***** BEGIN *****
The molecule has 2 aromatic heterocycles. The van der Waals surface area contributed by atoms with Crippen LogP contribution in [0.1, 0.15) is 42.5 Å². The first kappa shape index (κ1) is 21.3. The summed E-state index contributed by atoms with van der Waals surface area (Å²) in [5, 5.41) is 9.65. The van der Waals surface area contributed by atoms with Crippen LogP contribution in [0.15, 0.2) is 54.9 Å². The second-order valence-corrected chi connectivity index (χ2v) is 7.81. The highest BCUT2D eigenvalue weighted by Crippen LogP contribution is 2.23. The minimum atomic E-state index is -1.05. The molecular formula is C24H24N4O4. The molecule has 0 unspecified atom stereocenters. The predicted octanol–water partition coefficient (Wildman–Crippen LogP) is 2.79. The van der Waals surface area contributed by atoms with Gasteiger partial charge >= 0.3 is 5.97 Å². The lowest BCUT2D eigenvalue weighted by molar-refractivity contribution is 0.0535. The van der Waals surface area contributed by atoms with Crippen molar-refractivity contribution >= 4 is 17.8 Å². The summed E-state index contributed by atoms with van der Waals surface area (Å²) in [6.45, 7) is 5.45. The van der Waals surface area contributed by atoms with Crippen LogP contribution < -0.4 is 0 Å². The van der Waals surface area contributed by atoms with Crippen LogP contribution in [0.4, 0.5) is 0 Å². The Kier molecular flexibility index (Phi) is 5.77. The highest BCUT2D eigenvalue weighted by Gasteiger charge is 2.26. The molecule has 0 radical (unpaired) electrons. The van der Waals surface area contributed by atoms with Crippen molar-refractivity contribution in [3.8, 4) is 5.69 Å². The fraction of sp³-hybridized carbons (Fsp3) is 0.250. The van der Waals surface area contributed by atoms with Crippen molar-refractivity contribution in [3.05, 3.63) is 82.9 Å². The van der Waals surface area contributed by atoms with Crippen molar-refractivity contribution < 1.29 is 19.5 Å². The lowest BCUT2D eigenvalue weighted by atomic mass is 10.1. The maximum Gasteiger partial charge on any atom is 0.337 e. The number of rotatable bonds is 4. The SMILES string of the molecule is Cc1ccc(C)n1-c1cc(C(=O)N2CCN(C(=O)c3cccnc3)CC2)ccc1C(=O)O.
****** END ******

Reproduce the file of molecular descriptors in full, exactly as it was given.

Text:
The molecule has 2 aromatic heterocycles. The van der Waals surface area contributed by atoms with Crippen LogP contribution in [0.1, 0.15) is 42.5 Å². The first kappa shape index (κ1) is 21.3. The summed E-state index contributed by atoms with van der Waals surface area (Å²) in [5, 5.41) is 9.65. The van der Waals surface area contributed by atoms with Crippen LogP contribution in [0.15, 0.2) is 54.9 Å². The second-order valence-corrected chi connectivity index (χ2v) is 7.81. The highest BCUT2D eigenvalue weighted by Crippen LogP contribution is 2.23. The minimum atomic E-state index is -1.05. The molecular formula is C24H24N4O4. The molecule has 0 unspecified atom stereocenters. The predicted octanol–water partition coefficient (Wildman–Crippen LogP) is 2.79. The van der Waals surface area contributed by atoms with Gasteiger partial charge >= 0.3 is 5.97 Å². The lowest BCUT2D eigenvalue weighted by molar-refractivity contribution is 0.0535. The van der Waals surface area contributed by atoms with Crippen molar-refractivity contribution >= 4 is 17.8 Å². The summed E-state index contributed by atoms with van der Waals surface area (Å²) in [6.45, 7) is 5.45. The van der Waals surface area contributed by atoms with Crippen LogP contribution < -0.4 is 0 Å². The van der Waals surface area contributed by atoms with Crippen LogP contribution in [0.4, 0.5) is 0 Å². The Kier molecular flexibility index (Phi) is 5.77. The highest BCUT2D eigenvalue weighted by Gasteiger charge is 2.26. The molecule has 0 radical (unpaired) electrons. The van der Waals surface area contributed by atoms with Crippen molar-refractivity contribution in [3.8, 4) is 5.69 Å². The fraction of sp³-hybridized carbons (Fsp3) is 0.250. The van der Waals surface area contributed by atoms with Crippen molar-refractivity contribution in [3.05, 3.63) is 82.9 Å². The van der Waals surface area contributed by atoms with Crippen molar-refractivity contribution < 1.29 is 19.5 Å². The lowest BCUT2D eigenvalue weighted by atomic mass is 10.1. The maximum Gasteiger partial charge on any atom is 0.337 e. The number of rotatable bonds is 4. The SMILES string of the molecule is Cc1ccc(C)n1-c1cc(C(=O)N2CCN(C(=O)c3cccnc3)CC2)ccc1C(=O)O.